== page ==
Murata is not the only Japanese high-tech company adjusting its supply chain amid geopolitical uncertainty.
Renesas Electronics, a top Japanese chipmaker, is concerned that it might be barred from supplying to China, a market that accounts for 22 per cent of its sales, owing to the US-China trade war.
Renesas depends on its US operations for its main business of manufacturing analogue semiconductors, which convert analogue signals such as sound, images, motion and temperature into digital signals. The US is the global centre of analogue semiconductor production, led by Texas Instruments and Analog Devices.
In 2021, Renesas bought UK-based Dialog Semiconductor for $6bn in an attempt to diversify its technology base into Europe, making it possible to supply chips to China using European technology.
Renesas chief executive Hidetoshi Shibata stressed the importance of access to talent and technology in the US and Europe. In a speech at an industry event hosted by SEMI, a global industry association, in December, he explained how the Tokyo-based company, created through the merger of Hitachi, Mitsubishi Electric and NEC’s semiconductor operations in 2010, diversified its technology base through a series of US acquisitions in the past five years, and also plugged its talent gap in Europe with the Dialog acquisition.
“It is talent that matters most,” Shibata said.
Tokyo Electron, one of the world’s largest chip equipment makers, is another company racing to diversify its geographical footprint.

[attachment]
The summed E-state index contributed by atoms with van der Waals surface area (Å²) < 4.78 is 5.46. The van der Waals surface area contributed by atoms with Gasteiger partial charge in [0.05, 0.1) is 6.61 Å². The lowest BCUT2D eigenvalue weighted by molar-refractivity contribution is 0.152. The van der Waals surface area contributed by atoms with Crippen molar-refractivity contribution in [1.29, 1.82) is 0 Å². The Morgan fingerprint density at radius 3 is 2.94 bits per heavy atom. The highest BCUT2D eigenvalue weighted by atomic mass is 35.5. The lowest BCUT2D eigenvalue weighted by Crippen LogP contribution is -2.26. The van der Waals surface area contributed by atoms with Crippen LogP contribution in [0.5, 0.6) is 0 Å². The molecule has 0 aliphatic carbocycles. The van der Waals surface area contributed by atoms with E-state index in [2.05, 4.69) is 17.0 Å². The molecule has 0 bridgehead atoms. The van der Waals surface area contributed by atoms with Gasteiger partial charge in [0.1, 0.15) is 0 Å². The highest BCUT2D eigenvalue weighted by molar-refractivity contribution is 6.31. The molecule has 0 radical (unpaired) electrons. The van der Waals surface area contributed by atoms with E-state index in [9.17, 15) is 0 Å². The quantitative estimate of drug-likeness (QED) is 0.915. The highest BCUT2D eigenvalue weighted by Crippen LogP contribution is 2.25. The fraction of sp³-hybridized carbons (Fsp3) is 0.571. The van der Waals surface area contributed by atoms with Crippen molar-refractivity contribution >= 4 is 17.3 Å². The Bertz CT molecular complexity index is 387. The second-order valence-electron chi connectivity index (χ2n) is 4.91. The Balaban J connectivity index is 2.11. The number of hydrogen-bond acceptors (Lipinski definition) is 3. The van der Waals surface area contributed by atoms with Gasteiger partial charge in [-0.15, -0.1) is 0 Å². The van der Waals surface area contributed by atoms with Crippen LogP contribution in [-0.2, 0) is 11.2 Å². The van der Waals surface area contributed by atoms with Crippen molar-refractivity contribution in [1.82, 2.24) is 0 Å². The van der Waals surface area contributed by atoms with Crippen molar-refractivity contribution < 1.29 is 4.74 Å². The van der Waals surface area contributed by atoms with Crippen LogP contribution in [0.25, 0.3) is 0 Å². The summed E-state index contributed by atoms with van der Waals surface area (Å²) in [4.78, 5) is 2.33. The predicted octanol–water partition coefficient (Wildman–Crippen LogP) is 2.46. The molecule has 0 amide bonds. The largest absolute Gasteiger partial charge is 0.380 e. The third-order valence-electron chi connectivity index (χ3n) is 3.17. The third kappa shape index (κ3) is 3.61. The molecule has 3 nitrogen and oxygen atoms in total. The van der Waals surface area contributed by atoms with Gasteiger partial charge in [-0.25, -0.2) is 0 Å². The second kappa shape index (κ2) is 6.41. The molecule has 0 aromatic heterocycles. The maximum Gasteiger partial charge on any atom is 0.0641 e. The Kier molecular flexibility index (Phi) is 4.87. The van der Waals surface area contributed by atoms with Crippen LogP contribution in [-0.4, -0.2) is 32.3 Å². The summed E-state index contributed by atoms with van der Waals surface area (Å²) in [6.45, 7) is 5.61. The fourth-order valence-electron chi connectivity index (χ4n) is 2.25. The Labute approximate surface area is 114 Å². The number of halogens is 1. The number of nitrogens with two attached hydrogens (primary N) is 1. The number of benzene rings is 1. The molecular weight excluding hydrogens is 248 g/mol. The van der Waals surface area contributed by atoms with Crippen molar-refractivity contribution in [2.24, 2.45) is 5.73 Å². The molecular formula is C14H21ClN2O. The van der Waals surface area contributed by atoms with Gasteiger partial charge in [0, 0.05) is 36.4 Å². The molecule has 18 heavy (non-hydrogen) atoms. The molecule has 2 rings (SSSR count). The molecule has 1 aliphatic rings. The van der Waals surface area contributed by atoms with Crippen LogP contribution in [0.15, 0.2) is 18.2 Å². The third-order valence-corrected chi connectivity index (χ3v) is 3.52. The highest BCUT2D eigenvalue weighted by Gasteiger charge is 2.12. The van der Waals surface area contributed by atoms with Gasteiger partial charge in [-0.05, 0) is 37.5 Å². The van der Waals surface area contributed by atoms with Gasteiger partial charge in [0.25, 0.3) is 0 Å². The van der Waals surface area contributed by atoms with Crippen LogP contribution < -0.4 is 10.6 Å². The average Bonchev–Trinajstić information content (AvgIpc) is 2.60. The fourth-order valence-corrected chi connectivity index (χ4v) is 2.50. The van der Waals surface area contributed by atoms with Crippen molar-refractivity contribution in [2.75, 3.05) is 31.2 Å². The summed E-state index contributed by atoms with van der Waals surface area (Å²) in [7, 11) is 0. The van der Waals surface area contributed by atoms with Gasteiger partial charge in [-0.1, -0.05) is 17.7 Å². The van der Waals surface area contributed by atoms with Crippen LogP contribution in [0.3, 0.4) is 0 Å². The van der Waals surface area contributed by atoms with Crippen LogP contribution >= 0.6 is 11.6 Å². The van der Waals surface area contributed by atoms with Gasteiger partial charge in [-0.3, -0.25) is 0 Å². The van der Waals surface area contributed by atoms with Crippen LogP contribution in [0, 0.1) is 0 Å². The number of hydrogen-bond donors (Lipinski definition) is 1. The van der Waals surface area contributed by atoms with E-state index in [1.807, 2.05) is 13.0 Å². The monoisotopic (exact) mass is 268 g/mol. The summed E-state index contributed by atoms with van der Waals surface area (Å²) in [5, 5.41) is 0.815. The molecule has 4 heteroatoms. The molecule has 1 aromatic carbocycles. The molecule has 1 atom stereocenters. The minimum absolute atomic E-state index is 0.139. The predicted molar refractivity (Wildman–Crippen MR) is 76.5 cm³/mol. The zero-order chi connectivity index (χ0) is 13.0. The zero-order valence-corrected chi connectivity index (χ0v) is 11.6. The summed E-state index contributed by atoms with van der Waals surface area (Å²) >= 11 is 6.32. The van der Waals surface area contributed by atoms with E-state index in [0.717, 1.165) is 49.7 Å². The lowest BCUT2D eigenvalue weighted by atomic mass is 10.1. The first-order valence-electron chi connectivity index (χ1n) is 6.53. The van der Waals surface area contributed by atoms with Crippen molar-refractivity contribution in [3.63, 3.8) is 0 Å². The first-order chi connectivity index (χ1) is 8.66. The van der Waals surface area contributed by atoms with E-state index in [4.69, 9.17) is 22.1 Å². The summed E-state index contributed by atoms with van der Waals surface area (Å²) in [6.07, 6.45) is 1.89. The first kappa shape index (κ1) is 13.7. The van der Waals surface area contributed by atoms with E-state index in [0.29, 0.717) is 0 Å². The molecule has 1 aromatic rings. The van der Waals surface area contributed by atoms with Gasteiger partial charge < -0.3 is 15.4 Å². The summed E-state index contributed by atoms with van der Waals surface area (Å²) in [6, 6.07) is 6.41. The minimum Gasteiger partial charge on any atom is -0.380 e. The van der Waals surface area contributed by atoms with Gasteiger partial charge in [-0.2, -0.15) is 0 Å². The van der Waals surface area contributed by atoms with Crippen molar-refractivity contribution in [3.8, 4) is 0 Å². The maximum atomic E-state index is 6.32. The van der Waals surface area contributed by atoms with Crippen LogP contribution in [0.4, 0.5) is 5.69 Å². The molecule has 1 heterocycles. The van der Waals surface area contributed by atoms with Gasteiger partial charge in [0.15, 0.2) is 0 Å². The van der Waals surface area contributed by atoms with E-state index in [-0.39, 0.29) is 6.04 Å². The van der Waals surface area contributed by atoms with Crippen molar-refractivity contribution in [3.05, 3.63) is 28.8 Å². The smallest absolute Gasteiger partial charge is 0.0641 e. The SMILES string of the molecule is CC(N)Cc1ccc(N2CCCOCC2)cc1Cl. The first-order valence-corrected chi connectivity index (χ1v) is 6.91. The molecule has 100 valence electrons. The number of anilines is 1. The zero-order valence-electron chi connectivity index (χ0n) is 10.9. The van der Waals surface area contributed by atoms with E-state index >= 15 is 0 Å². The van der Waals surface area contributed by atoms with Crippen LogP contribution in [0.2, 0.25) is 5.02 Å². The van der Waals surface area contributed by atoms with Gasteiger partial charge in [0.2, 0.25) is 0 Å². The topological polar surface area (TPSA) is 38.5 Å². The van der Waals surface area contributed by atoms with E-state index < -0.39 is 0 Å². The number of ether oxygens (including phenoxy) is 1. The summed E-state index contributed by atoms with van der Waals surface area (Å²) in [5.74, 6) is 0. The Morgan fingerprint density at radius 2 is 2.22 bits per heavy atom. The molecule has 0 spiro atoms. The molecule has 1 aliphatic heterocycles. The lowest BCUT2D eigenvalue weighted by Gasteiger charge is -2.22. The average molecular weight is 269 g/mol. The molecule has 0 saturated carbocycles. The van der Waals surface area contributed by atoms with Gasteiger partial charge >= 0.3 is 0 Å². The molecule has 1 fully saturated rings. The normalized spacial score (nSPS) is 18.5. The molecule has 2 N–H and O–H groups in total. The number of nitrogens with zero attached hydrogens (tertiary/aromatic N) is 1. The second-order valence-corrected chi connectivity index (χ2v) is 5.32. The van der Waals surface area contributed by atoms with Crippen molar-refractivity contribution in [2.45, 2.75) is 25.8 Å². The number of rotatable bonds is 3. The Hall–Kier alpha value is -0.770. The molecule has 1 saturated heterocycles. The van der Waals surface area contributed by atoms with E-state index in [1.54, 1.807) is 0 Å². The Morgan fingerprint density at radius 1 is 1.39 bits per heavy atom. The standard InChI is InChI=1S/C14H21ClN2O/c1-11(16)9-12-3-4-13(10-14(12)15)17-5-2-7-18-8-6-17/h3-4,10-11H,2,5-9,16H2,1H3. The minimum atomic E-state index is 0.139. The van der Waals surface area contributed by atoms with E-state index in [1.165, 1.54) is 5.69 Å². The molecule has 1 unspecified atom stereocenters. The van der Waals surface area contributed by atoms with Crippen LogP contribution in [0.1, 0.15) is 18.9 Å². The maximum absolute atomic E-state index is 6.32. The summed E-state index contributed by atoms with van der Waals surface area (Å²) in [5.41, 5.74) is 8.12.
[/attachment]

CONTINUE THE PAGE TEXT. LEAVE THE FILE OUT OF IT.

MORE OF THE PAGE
Appearing at the SEMI event, Tokyo Electron chief executive Toshiki Kawai laid out his company’s strategy of strengthening its leadership through closer ties with top European companies, amid an intensifying challenge from Chinese chip equipment makers. He highlighted the recently announced partnership with Belgian research institute Imec and Dutch company ASML, the leading lithography machine maker, to develop cutting-edge chipmaking equipment.
“To develop the next-generation devices, we will promote collaboration with our customers around the world,” Kawai said.
Like the US, China and Japan, Europe is now trying to increase local chip production to minimise the risk of supply disruptions amid tensions between China and Taiwan.
Europe used to be a big chip-producing region. It now accounts for just 10 per cent of global production, as companies such as STMicroelectronics and Infineon subcontract production to foundries such as TSMC.
Europe wants to boost its global share to at least 20 per cent by 2030.
Chip equipment makers are in a position to benefit from moves by these countries to localise their semiconductor supply, which raises the question of where they should set up shop. Production at Tokyo Electron takes place almost entirely in Japan, even as more than 80 per cent of its sales come from overseas.
“Our rivals are shifting production overseas to be closer to their customers,” a Tokyo Electron official said. That will make it easier for them to serve their customers, rather than from supply chains spread across the world. “We will have to think harder about where we should produce, in Japan or overseas,” the official said.
A version of this article was first published by Nikkei Asia on January 10 2022. ©2022 Nikkei Inc. All rights reserved